Thursday, March 20, 2014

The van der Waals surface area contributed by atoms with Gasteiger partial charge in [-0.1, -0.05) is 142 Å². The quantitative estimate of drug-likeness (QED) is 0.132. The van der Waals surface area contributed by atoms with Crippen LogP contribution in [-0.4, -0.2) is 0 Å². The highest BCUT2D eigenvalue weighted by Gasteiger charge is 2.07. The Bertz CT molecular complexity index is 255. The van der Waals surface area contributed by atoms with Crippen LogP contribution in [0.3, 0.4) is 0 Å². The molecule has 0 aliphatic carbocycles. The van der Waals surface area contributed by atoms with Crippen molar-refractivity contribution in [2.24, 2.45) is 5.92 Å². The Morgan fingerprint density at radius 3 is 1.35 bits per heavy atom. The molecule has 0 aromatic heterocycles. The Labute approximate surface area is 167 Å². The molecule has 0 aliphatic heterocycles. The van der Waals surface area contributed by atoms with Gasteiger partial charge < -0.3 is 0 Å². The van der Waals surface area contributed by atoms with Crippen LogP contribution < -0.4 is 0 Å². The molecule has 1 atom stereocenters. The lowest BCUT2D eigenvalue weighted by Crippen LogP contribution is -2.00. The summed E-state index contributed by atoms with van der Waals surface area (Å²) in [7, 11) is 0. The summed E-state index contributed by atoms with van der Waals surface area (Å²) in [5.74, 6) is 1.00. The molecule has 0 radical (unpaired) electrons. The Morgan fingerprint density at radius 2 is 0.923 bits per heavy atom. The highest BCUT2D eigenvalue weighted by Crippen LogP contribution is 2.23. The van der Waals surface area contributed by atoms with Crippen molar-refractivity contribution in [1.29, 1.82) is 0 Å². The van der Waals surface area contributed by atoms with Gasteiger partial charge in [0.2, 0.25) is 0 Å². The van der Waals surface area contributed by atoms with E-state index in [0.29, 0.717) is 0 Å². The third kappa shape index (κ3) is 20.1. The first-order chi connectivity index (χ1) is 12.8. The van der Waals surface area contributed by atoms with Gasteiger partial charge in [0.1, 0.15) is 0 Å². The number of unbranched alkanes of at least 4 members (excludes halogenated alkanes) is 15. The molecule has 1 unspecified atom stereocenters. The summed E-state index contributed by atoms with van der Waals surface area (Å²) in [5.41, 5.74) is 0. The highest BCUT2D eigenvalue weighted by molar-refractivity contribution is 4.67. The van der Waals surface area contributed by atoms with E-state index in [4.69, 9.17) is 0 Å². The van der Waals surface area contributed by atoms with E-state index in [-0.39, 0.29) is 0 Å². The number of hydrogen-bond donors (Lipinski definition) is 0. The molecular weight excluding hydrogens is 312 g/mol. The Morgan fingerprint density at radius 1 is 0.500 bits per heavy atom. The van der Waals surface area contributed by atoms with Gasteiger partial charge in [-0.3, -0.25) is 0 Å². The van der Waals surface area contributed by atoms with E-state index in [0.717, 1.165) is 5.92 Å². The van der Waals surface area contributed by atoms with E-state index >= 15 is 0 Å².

The Dodge Brothers order 5,000 all-steel car bodies from The Budd Company, which had been founded in 1912 in Philadelphia as The Edward G. Budd Manufacturing Company. Dodge produced what would be some of the earliest all-steel-bodied passenger cars. This marked a great change in the way cars were repaired after a collision whereas up to this time, all car bodies were primarily made of wood. Today, a similar change is taking place in the industry whereas vehicle construction is changing from standard steel to high-strength steel, aluminum and more exotic composite materials. Not unlike changing from wood to steel, the change from steel to high-strength steel, aluminum, and composites requires new tools, new equipment, new repair procedures and techniques and additional training for auto body technicians. It seems, what goes around, comes around!